This tilts the playing field away from Ferrari’s rivals. But is it a price the sport has no choice but to pay?
Are these essential dispensations to satisfy the one competitor F1 cannot afford to do without? Or a capitulation to a team which considers itself more important than the sport?
Ferrari, uniquely, is the only team which has competed in every season since the world championship began in 1950. Other teams have come, gone, come and gone, or merely arrived later. Giving Ferrari unique treatment is therefore justifiable.
The popularity of Ferrari, which spreads far beyond the borders of its native Italy, is obvious and undeniable. There would be no greater coup for the elite class of the World Endurance Championship, Formula E or another potential F1 rival to attract the participation of such a prestigious team. In a world where Liberty Media’s success is measured by its share price it makes sense to give Ferrari special treatment because they are not just special, but irreplaceable.
The special treatment meted out to Ferrari allows them to shape the rules to suit their preference – either by wielding the veto or merely by threatening to – and gives them a head start in funding their car development. While Liberty may have lessened the degrees of both advantages, they remain fundamentally unfair.
Bluntly, it has this power because F1 is too scared that Ferrari will leave the sport if it is forced to compete on equal terms with its rivals. But recent developments show F1 can thrive without Ferrari. They did not participate in the sport’s acclaimed Netflix series, yet that has helped attract a new generation of fans to the sport. The same is true of F1’s Esports project, which Ferrari is belatedly entering.
It’s easy for passionate, long-term followers of Formula 1, such as myself, to underestimate the power of Ferrari in getting eyeballs pointed at television screens. No other F1 team attracts this kind of tribal following more commonly associated with soccer clubs.
You can dismiss it, but wouldn’t we love F1 to have 10 or more teams that were as popular as Ferrari? And of course Liberty Media cannot abide the though of losing them.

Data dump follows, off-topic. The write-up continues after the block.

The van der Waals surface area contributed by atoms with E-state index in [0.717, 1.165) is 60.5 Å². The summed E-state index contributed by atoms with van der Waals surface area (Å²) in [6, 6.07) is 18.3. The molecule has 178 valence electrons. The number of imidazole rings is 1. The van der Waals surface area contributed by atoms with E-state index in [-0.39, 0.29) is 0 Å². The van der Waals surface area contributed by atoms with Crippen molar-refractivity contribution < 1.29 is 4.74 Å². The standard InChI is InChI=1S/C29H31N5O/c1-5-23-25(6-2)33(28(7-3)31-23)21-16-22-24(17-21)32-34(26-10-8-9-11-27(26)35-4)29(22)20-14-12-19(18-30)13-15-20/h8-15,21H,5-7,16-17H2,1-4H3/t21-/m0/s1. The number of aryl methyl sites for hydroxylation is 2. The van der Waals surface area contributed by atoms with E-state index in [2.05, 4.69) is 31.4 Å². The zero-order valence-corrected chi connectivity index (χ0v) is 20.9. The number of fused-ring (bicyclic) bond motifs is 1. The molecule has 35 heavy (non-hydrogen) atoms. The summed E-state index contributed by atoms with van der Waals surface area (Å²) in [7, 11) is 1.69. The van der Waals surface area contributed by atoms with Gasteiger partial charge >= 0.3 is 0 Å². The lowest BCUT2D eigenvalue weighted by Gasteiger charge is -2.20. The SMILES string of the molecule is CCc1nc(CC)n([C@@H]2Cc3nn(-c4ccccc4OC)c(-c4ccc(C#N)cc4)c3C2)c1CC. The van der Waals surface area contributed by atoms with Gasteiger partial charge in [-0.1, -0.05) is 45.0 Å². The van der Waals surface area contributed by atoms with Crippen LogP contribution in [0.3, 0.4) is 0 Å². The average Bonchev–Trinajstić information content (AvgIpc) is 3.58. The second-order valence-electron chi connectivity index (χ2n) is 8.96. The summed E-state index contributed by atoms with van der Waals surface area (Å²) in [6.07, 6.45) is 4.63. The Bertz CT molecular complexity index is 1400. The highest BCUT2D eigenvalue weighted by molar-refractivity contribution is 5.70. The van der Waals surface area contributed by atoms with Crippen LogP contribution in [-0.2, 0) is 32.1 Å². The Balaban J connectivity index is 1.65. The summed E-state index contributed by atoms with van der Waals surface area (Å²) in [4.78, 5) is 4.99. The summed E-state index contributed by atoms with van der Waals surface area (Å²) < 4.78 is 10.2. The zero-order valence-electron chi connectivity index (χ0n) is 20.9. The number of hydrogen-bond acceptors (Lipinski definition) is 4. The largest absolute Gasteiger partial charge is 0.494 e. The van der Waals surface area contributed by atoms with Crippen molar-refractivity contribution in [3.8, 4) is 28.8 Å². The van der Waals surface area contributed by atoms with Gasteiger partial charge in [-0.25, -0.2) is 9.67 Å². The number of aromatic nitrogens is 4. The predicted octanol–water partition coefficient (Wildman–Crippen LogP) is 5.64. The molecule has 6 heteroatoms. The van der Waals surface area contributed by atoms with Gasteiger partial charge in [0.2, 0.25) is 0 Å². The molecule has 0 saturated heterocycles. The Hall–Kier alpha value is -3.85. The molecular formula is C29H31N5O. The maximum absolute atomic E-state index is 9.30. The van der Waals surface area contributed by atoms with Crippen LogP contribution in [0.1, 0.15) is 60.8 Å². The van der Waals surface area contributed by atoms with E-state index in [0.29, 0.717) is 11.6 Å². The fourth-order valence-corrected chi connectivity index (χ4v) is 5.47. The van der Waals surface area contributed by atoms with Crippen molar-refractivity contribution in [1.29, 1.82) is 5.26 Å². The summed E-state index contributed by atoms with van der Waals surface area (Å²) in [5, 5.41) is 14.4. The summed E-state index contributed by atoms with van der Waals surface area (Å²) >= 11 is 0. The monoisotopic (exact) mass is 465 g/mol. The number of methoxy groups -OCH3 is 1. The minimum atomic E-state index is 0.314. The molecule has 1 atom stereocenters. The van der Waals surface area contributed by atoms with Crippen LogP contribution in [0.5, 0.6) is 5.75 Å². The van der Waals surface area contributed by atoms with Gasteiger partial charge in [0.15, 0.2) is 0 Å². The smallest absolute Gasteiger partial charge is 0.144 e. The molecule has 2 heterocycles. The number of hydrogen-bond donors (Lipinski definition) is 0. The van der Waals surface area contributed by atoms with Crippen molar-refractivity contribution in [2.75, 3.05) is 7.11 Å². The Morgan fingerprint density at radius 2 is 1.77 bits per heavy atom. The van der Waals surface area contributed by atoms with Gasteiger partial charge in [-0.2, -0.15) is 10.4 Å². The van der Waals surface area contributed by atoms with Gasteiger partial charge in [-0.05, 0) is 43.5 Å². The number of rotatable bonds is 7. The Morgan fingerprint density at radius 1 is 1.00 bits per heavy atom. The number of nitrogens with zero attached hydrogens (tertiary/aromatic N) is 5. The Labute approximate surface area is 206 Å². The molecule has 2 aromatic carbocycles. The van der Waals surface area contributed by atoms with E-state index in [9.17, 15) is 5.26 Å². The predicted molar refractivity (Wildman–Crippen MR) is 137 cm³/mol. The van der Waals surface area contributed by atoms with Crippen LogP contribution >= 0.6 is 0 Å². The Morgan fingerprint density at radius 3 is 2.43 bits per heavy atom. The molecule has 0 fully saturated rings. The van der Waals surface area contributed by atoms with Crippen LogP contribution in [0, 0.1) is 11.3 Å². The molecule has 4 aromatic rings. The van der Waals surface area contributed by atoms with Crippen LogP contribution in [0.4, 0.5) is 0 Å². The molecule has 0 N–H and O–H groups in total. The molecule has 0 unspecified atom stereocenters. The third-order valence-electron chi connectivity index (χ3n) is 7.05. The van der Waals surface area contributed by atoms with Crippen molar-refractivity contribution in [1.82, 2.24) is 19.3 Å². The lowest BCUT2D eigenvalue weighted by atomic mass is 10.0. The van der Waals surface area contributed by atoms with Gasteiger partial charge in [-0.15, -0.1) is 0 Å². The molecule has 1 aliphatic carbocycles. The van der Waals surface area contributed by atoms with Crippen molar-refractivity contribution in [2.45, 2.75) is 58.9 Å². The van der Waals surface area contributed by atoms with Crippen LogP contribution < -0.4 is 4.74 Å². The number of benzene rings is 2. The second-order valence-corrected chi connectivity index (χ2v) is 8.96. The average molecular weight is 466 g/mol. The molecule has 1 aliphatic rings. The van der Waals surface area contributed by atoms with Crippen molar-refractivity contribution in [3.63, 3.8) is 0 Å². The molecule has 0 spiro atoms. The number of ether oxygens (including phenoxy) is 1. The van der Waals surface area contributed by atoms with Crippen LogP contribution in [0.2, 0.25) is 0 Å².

Still, there is no doubt that F1’s special favours to Ferrari are an affront to any notion of sporting integrity. It is deeply disappointing that Liberty Media never made a point of stating that from 2021 the same terms of participation would be offered to all teams, most of which also believe Ferrari should lose their veto powers.
That would have at least left Ferrari with the option of competing in F1 on a level playing field with their rivals for the first time since the seventies, or threatening to walk out because it can’t have its special favours any more.
What would Ferrari do in such a scenario? I suspect the sport they’ve participated in for 70 years is far more important to them than they like to admit: They’ve just announced their latest road car is named after their F1 machine.
Nor is the sport’s history exclusively bound up with this team. Consider the affection Ayrton Senna continues to inspire 25 years after the untimely end of a career which featured not one single start for Ferrari.
Do you agree F1 needs Ferrari more than Ferrari needs F1? Cast your vote below and have your say in the comments.
Do you agree F1 needs Ferrari more than Ferrari needs F1?
- Strongly agree (14%)
- Slightly agree (13%)
- Neither agree nor disagree (7%)
- Slightly disagree (22%)
- Strongly disagree (43%)
- No opinion (0%)
Total Voters: 261
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